A4. I always had music in my heart and ears. The desire to become a professional musician came in my mid-teens I think, and the more I learn about music over the years, the more grateful I feel. The joy music can give you is such a wonderful mystery; making it a profession has become more of a side effect for me.
Q5. Did anyone try to talk you out of fulfilling your dream as a musician? If so, how did you handle it?
A5. Actually yes! I had several people try to talk me out of it when I was a teenager. My other passion, engineering, and physics would likely have made for a ‘smoother’ career path and their intention was probably to make sure I knew what I was getting into. I didn’t really see it as an issue as I didn’t feel I had a real choice in the matter; there was a certain sense of destiny that propelled me to become a musician. Looking back, I’m happy about those conversations, as they helped me prepare for the rather unpredictable path and life of a musician.
Q6. How old were you when you performed your first professional concert? How did you get the gig? Was it through teacher connections or via a professional manager?
A6. My debut concert was playing “Rhapsody in Blue” with an orchestra in Europe, and I must have been 15 or 16. It was set up through the school where I was studying at the time. I remember being very nervous! I don’t remember being as nervous again since.
Q7. Do you currently have a manager? If so, what tasks does a manager handle on your behalf?
A7. I have somebody helping me with various projects, and then I also collaborate with some agencies for specific tours. I also handle a lot of concerts myself. It all depends on the scale of the tour. I am a bit of a control freak and like taking charge of the programming, etc.
Q8. Have you composed works of your own? If so, what style are they in? Have/Will you be recording any of them?
A8. Sadly, I have stayed away from composing. I was very intrigued by the counterpoint and fugue classes in the conservatory and I loved music analysis as well, but I never really felt the urge to write compositions myself. I am quite critical and selective of all the compositions I encounter and I fear my works wouldn’t meet my own standards:-)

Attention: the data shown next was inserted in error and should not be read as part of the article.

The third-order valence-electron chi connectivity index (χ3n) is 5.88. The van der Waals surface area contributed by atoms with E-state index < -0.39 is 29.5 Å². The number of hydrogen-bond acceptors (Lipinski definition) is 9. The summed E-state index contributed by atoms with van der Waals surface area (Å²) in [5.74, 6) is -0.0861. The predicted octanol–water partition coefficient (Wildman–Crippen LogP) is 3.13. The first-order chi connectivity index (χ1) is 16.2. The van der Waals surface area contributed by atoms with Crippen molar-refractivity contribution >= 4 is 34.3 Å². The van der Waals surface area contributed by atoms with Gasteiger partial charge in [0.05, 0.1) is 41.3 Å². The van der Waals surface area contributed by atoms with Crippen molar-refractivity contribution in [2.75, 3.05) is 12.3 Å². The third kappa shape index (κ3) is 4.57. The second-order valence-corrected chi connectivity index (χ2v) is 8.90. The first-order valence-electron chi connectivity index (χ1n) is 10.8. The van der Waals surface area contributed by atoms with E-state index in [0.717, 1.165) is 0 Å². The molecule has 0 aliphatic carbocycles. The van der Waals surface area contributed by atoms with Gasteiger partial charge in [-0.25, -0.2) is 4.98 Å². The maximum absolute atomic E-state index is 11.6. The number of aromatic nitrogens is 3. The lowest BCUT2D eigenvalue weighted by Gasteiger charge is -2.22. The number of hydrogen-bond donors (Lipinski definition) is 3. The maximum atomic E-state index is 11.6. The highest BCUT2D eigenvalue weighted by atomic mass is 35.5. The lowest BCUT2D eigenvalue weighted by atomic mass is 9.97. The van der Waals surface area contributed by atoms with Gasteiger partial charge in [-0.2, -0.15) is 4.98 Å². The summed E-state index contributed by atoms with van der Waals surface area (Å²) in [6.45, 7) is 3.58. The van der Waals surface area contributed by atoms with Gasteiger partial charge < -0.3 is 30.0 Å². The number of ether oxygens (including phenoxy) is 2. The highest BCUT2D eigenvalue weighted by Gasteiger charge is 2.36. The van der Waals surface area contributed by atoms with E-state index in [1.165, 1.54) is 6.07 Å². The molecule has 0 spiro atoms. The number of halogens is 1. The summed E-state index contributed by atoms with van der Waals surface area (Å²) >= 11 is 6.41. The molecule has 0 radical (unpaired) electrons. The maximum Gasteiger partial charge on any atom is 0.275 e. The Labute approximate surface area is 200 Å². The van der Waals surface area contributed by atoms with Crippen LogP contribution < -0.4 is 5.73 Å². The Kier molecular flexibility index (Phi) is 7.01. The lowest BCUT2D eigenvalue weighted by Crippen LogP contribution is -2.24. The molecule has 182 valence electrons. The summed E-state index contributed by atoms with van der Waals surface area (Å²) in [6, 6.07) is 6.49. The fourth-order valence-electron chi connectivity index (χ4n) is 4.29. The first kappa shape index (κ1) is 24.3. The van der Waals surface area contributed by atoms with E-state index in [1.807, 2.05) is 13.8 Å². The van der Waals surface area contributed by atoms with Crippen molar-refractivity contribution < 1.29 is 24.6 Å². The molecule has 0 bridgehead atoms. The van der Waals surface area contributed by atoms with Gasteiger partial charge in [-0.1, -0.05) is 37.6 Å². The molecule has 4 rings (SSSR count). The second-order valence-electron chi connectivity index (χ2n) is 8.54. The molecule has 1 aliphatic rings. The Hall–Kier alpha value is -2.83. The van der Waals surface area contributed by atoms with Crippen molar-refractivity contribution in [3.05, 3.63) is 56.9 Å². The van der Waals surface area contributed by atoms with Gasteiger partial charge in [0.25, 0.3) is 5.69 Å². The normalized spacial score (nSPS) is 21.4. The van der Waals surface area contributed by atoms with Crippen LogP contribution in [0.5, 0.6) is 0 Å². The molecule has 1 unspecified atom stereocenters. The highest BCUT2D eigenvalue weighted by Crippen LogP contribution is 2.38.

Q9. Music can touch people’s lives, bringing happiness and hope. For example, my piano school partners with CoachArt to provide free piano lessons for families impacted by childhood chronic illness. Is there a charity you are fond of or support, that you might like my readers to learn more about?
A9. Music does bring out a sense of basic common humanity. I frequently do outreach projects in underprivileged areas, and I also play concerts for charities and fundraisers. Sharing music and sharing my passion for music is always very fulfilling.
In closing, do you have a favorite quote, mantra or process that you find inspiring or helpful when faced with a creative block, that you would like to share with my readers?
When I hear the words ‘creative block’, it always reminds me of the Glenn Gould story; he got stuck on a passage in Beethoven’s “Opus 109”, and couldn’t wrap his mind or fingers around it. His solution was to turn on the vacuum cleaner, which was so loud that he couldn’t hear himself play anymore, and then continue practicing. The fact that he couldn’t hear or judge what his fingers were doing, freed up his mind, and immediately removed his block! Thinking outside of the box can work miracles.
Indeed! Thank you, Steven, for this wonderful and inspiring interview. We wish you all the best and look forward to attending your next local concert and listening to your latest recordings.